Friday, March 29, 2013

Book Review: Between Shades of Gray

Goodreads Summary:

Lina is just like any other fifteen-year-old Lithuanian girl in 1941. She paints, she draws, she gets crushes on boys. Until one night when Soviet officers barge into her home, tearing her family from the comfortable life they've known. Separated from her father, forced onto a crowded and dirty train car, Lina, her mother, and her young brother slowly make their way north, crossing the Arctic Circle, to a work camp in the coldest reaches of Siberia. Here they are forced, under Stalin's orders, to dig for beets and fight for their lives under the cruelest of conditions.

Lina finds solace in her art, meticulously--and at great risk--documenting events by drawing, hoping these messages will make their way to her father's prison camp to let him know they are still alive. It is a long and harrowing journey, spanning years and covering 6,500 miles, but it is through incredible strength, love, and hope that Lina ultimately survives.Between Shades of Gray is a novel that will steal your breath and capture your heart.

My Take:

This book captivated me from the first page to the last (I read it in a day).  I've read of Hitler's atrocities, but Stalin's are equally horrifying.  Based on interviews with survivors, as well as writings and artwork buried by those who didn't survive in hopes that it would one day be found to tell the stories of the dead, this book is heartwrenching yet somehow heartwarming at the same time.  It illustrates, one poignant page after another, the remarkable strength of the human spirit.

Highly Recommend! 

Thursday, March 21, 2013

Courageous walk through a grocery store parking lot

Published for Motherhood Matters/ -- HERE's the link
Published for Cross Timbers Gazette -- HERE's the link

DALLAS — Since my brush with death while walking through a grocery store parking lot seven weeks ago, I’ve hit a few rough patches.
Besides navigating my way through lots of aches and even more pains, I struggle with what’s called “diminished capacity.” In other words, my brain can process only so much activity or stimulation before it decides that it’s had enough and starts to shut down.
I’m never quite sure when this might occur, so it’s proven quite problematic — especially when I’m out in public or trying to have an extended conversation.
My doctors say that my brain will eventually recalibrate and return to its normal state. As time wears on, I can see why they use the term “eventually” — it’s nice and vague. I’m beginning to wonder if patience, for all its virtues, might be a bit overrated. At this point, I would choose full pre-accident brain capacity over patience in a heartbeat.
As tough as these issues have been, at least the doctors prepared me for them. The one thing that caught me completely off guard, though, is that I couldn’t get myself to go back to the scene of the accident. Every time I would pass the store, the thought of walking through the parking lot was paralyzing.

For someone like me, who isn’t nervous or panicky by nature, that feeling of dread was foreign and somewhat frightening. It wasn’t rational, but it was very real.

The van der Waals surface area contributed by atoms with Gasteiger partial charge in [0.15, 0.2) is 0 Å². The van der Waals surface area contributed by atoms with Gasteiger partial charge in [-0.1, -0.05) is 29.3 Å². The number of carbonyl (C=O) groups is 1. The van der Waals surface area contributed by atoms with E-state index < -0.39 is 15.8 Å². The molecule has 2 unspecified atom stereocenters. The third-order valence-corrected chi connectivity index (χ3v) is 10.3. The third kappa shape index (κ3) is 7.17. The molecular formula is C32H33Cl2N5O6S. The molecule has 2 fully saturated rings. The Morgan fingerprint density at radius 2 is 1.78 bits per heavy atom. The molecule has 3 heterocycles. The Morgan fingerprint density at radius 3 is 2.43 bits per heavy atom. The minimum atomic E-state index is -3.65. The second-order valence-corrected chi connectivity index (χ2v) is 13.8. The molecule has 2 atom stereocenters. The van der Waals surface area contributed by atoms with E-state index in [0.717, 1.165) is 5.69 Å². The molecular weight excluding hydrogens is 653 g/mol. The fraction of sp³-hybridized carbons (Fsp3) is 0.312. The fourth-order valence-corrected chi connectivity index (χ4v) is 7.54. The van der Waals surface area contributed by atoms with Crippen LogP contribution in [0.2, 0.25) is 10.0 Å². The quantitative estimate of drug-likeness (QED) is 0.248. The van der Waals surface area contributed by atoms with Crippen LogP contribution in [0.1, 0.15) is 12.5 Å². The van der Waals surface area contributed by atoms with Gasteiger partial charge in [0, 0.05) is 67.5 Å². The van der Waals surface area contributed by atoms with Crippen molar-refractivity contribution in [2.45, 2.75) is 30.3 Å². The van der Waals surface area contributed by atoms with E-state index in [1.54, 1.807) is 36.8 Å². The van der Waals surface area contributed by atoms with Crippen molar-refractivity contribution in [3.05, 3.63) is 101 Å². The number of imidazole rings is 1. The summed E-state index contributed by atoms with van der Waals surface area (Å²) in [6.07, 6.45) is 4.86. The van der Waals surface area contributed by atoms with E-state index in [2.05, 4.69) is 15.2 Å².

At the five-week point, I decided that I’d had enough of my own wimpiness. I was going to show my kids what being brave looks like. So in a burst of confidence, I put on the shirt I had worn on the day of the accident (sadly, my jeans were rendered unwearable by a zealous paramedic wielding a giant pair of scissors) and drove to the store with my two youngest kids.
Once I parked, I realized that my confidence had been short-lived and I came very close to turning around. But my kids — who understood why we had come — were with me, and the whole idea was for me to show them how to be brave. I climbed out, held tightly to my 7-year-old son’s hand, and we slowly retraced my steps through the parking lot.
Without my son’s smile and my 10-year-old daughter’s enthusiastic words of encouragement, I couldn’t have done it. As it turned out, my kids helped me be brave.
As we entered the store, there were no cheers or balloons or even a cookie to acknowledge my feat. We simply walked through the aisles, filled our cart and went to a checkout line. As he was scanning our groceries, the teenage cashier smiled and said, “How’s it going?”

I smiled back and said, “Fine, thanks.” He didn’t know my full story, and would have been pretty overwhelmed with my real answer. But he was both genuine and friendly, which was enough.
Almost everyone I know has tackled, or is currently tackling, significant challenges: health issues, death or disability of a loved one, divorce, struggles with children, huge disappointments, depression. In other words, we all suffer a form of “diminished capacity” at some point.
When we’re in this diminished state, it can seem almost impossible to walk into a store, or even get out of bed in the morning. It can be so very hard to be brave — especially without help.
I tell myself to make more of an effort to smile, to give words of encouragement, and to hold someone’s hand when they need it. And even though I will rarely know anyone’s full story, I remind myself how important it is to simply be genuine and friendly.